The crack of the bat when barrelled, the smell of my significant other (why am I craving Korean BBQ all of a sudden? I kid, I kid), watching a 6-4-3 double play being turned, and hugging the kids. These are all definitions of perfection. At least to me. They could be another person’s worst nightmare, hence the concept that perfection does not truly exist. It is but an abstraction of our minds. Now, there are things that are closer to perfection than others, but nothing can truly be perfect. We just decide what is and isn’t important. For fantasy baseball, those drafted in the first round are deemed as closest to perfection because of their elite production and having fewer flaws than the others. As you venture deeper into a draft, the imperfections rise like a pimple that hasn’t been cleaned for a few days. Some of those warts are deemed worse than others, which provides value and opportunities to be mined. Raimel Tapia of the Colorado Rockies is being drafted as the 231st overall player and 60th outfielder in NFBC drafts. There’s a reason why I’m writing him up. Let’s see if he’s treasure or trash.
Tapia is 27 years old, 6′ 3″, and 185 pounds. The Rockies signed him as an international free agent in 2010. Throughout his minor league career, the batting average was high, strikeout rate was low, but so was the walk rate. He had a high of 12 home runs and 26 stolen bases in 593 plate appearances during the 2015 Single-A season.
He made The Show in 2016 but for only 22 games. His first significant action in the bigs came the following year when he hit two home runs and stole five bases in 171 plate appearances with a .288/.329/.425 slash, 4.7% walk rate, and 21.1% strikeout rate. Not bad but it wasn’t good enough as the team decided to keep him in Triple-A for the 2018 season, where he flourished: .302/.352/.495 slash, 6.8% walk rate, 18% strikeout rate, 11 home runs, and 21 stolen bases in 473 plate appearances.
In 2019, he made it back to the majors and performed well: .275/.309/.415 slash, 4.7% walk rate, 22.4% strikeout rate, nine home runs, and 9 stolen bases in 447 plate appearances. It was sort of a jumbled season for Tapia because he hit all over the lineup: 33 games in the top third, 21 in the middle, and 83 down at the bottom.
He began the 2020 season in the bottom of the order again but, after 16 games, he became the leadoff hitter and didn’t look back. Granted, it’s only a 156 plate appearance sample size, but from that point on, Tapia had a .326/.370/.411 slash with seven doubles, one triple, one home run, and six stolen bases. The walk rate was 5.8% while the strikeout rate was 18.6%.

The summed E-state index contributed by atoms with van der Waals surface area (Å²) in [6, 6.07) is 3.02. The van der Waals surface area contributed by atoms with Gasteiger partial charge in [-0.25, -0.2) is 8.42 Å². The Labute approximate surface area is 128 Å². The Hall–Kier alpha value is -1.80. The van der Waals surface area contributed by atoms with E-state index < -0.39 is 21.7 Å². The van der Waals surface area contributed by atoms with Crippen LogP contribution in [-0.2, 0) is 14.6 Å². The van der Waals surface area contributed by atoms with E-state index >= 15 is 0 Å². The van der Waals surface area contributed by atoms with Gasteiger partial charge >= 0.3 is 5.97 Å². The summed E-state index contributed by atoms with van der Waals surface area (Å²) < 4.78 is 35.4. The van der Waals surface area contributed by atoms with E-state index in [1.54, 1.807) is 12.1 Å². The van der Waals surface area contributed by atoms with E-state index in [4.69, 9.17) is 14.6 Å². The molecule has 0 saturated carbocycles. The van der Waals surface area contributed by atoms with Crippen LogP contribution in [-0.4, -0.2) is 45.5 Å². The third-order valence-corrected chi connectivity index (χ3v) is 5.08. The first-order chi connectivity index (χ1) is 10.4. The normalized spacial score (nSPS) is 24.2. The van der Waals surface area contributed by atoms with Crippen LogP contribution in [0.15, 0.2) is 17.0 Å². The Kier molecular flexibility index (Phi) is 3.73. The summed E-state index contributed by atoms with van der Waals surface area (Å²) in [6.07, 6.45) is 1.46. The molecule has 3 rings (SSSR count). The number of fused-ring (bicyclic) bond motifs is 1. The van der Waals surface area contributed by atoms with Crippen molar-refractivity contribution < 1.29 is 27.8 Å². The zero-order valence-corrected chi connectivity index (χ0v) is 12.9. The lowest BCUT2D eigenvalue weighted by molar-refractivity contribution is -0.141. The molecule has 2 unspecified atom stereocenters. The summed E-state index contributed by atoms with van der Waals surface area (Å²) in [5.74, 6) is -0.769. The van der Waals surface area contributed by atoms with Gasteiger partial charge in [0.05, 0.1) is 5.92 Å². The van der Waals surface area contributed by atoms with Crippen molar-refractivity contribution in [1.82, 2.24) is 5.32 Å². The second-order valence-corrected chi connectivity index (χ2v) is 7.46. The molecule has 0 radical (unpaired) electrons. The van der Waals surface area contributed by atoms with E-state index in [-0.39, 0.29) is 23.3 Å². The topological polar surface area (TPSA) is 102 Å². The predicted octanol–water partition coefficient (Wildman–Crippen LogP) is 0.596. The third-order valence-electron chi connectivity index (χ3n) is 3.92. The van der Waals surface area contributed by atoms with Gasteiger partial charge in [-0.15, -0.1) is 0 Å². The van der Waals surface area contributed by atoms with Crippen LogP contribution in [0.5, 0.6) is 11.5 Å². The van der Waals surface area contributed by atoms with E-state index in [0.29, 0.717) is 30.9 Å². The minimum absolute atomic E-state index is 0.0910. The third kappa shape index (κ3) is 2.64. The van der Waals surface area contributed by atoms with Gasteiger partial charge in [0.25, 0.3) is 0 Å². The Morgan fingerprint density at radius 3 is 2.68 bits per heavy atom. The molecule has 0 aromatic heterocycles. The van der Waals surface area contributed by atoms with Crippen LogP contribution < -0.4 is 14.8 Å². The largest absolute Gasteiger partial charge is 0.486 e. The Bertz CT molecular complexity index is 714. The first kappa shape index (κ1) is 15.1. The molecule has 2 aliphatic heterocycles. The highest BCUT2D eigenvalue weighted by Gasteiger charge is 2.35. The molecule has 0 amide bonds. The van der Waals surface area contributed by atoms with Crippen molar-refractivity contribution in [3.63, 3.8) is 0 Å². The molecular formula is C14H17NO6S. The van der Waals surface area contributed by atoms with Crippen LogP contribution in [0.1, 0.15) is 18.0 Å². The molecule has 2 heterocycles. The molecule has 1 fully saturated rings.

Entering the 2021 season, Tapia is slated to be the full-time leadoff hitter. That’s juicy for any team, but especially for one that plays half their games in Coors Field.
Now, as Grey pointed out, “there might be fear that PETA gets in his head with graphic photos of dead worms as he stares out the team bus window.” The groundball rate has been over 50% in the last two seasons. Yuck. It does allow his speed to play, so it’s not the worst thing in the world and his line drive rate was 22.8%, which was the 52nd-best mark in baseball last year. Despite the high ground ball rate, Steamer still projects him to hit 10 home runs.
Speaking of speed, Tapia’s sprint speed is 28.2 feet per second, which puts him in the 82nd percentile. That’s good, yo. So, ground balls may not be the worst thing for him as it gives him more opportunities to get on base. In addition, he posted a .369 OBP mark last season. The old saying is that “you can’t steal if you don’t get on first base” or something to that effect. He also posted a .321 average last season. The swinging strike rate was 8.3% while the overall contact rate was 83.4%.
Now, there are big home/road splits with Tapia, like all of the Rockies hitters. Over his career, he’s batting .337 at home and .237 on the road. But check out some of the counting stats:
Not too far off.
The encouraging thing when looking at Tapia’s splits is his competency against left-handed pitching. He has a career batting average of .284 versus lefties and a .285 average against righties. That’s huge because the NL West has plenty of left-handed pitchers but it also mitigates the risk of the Rockies platooning him.
Rudy has Tapia projected as the 46th outfielder. The market price is the 60th outfielder. Give me the leadoff hitter for the Rockies who won’t tank my batting average and will provide speed with a little pop. At a discount? Please and thank you. TREASURE